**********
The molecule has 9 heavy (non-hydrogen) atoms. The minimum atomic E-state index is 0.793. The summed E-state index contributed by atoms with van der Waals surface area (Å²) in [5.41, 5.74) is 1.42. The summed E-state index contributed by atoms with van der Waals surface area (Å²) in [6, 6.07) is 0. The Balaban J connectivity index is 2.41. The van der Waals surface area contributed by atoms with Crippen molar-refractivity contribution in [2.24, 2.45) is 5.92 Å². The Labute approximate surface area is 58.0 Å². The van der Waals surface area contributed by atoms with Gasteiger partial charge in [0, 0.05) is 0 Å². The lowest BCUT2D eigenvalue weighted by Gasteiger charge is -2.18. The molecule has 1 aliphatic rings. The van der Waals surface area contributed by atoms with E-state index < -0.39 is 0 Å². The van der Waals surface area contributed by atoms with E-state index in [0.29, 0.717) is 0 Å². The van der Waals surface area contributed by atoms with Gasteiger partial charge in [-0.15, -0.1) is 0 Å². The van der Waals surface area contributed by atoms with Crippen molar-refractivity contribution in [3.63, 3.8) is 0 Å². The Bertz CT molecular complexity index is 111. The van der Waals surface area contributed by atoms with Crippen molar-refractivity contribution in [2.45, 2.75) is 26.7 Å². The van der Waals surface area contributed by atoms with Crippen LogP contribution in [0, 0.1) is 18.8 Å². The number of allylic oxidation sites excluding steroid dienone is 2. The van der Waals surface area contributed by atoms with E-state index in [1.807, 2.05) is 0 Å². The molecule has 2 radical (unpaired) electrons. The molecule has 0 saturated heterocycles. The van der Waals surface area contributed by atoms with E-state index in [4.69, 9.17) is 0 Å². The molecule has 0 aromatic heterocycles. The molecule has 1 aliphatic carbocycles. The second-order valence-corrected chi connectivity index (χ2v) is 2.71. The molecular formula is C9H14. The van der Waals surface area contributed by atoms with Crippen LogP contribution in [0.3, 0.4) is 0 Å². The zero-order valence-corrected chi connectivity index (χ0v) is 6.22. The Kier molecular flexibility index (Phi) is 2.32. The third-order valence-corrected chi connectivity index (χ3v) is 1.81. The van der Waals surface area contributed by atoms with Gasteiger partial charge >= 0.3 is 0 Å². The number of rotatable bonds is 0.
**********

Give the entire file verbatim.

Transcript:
The molecule has 9 heavy (non-hydrogen) atoms. The minimum atomic E-state index is 0.793. The summed E-state index contributed by atoms with van der Waals surface area (Å²) in [5.41, 5.74) is 1.42. The summed E-state index contributed by atoms with van der Waals surface area (Å²) in [6, 6.07) is 0. The Balaban J connectivity index is 2.41. The van der Waals surface area contributed by atoms with Crippen molar-refractivity contribution in [2.24, 2.45) is 5.92 Å². The Labute approximate surface area is 58.0 Å². The van der Waals surface area contributed by atoms with Gasteiger partial charge in [0, 0.05) is 0 Å². The lowest BCUT2D eigenvalue weighted by Gasteiger charge is -2.18. The molecule has 1 aliphatic rings. The van der Waals surface area contributed by atoms with E-state index < -0.39 is 0 Å². The van der Waals surface area contributed by atoms with E-state index in [0.29, 0.717) is 0 Å². The van der Waals surface area contributed by atoms with Gasteiger partial charge in [-0.15, -0.1) is 0 Å². The van der Waals surface area contributed by atoms with Crippen molar-refractivity contribution in [3.63, 3.8) is 0 Å². The Bertz CT molecular complexity index is 111. The van der Waals surface area contributed by atoms with Crippen molar-refractivity contribution in [2.45, 2.75) is 26.7 Å². The van der Waals surface area contributed by atoms with Crippen LogP contribution in [0, 0.1) is 18.8 Å². The number of allylic oxidation sites excluding steroid dienone is 2. The van der Waals surface area contributed by atoms with E-state index in [1.807, 2.05) is 0 Å². The molecule has 2 radical (unpaired) electrons. The molecule has 0 saturated heterocycles. The van der Waals surface area contributed by atoms with E-state index in [4.69, 9.17) is 0 Å². The molecule has 0 aromatic heterocycles. The molecule has 1 aliphatic carbocycles. The second-order valence-corrected chi connectivity index (χ2v) is 2.71. The molecular formula is C9H14. The van der Waals surface area contributed by atoms with Crippen LogP contribution in [0.3, 0.4) is 0 Å². The zero-order valence-corrected chi connectivity index (χ0v) is 6.22. The Kier molecular flexibility index (Phi) is 2.32. The third-order valence-corrected chi connectivity index (χ3v) is 1.81. The van der Waals surface area contributed by atoms with Gasteiger partial charge >= 0.3 is 0 Å². The number of rotatable bonds is 0.